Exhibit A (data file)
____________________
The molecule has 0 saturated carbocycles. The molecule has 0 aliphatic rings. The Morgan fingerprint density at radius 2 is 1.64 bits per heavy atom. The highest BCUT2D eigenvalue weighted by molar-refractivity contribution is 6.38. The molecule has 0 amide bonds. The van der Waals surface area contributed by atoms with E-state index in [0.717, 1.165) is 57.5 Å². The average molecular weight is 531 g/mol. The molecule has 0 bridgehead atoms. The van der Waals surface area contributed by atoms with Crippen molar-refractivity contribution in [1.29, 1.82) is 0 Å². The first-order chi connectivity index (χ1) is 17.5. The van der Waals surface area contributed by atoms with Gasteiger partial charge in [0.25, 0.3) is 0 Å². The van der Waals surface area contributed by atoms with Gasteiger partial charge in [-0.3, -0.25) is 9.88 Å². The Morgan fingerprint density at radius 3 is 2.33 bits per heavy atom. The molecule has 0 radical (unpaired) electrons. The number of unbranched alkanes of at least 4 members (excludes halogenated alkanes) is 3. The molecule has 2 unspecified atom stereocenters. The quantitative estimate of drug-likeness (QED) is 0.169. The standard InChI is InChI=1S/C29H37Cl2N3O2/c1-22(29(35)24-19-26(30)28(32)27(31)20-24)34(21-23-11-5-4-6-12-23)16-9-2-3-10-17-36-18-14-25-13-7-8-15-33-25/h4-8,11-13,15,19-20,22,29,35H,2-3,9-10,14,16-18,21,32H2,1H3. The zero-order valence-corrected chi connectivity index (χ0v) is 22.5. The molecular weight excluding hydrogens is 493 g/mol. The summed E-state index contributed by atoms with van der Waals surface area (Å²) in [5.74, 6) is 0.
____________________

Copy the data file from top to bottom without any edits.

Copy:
The molecule has 0 saturated carbocycles. The molecule has 0 aliphatic rings. The Morgan fingerprint density at radius 2 is 1.64 bits per heavy atom. The highest BCUT2D eigenvalue weighted by molar-refractivity contribution is 6.38. The molecule has 0 amide bonds. The van der Waals surface area contributed by atoms with E-state index in [0.717, 1.165) is 57.5 Å². The average molecular weight is 531 g/mol. The molecule has 0 bridgehead atoms. The van der Waals surface area contributed by atoms with Crippen molar-refractivity contribution in [1.29, 1.82) is 0 Å². The first-order chi connectivity index (χ1) is 17.5. The van der Waals surface area contributed by atoms with Gasteiger partial charge in [0.25, 0.3) is 0 Å². The van der Waals surface area contributed by atoms with Gasteiger partial charge in [-0.3, -0.25) is 9.88 Å². The Morgan fingerprint density at radius 3 is 2.33 bits per heavy atom. The molecule has 0 radical (unpaired) electrons. The number of unbranched alkanes of at least 4 members (excludes halogenated alkanes) is 3. The molecule has 2 unspecified atom stereocenters. The quantitative estimate of drug-likeness (QED) is 0.169. The standard InChI is InChI=1S/C29H37Cl2N3O2/c1-22(29(35)24-19-26(30)28(32)27(31)20-24)34(21-23-11-5-4-6-12-23)16-9-2-3-10-17-36-18-14-25-13-7-8-15-33-25/h4-8,11-13,15,19-20,22,29,35H,2-3,9-10,14,16-18,21,32H2,1H3. The zero-order valence-corrected chi connectivity index (χ0v) is 22.5. The molecular weight excluding hydrogens is 493 g/mol. The summed E-state index contributed by atoms with van der Waals surface area (Å²) in [5.74, 6) is 0.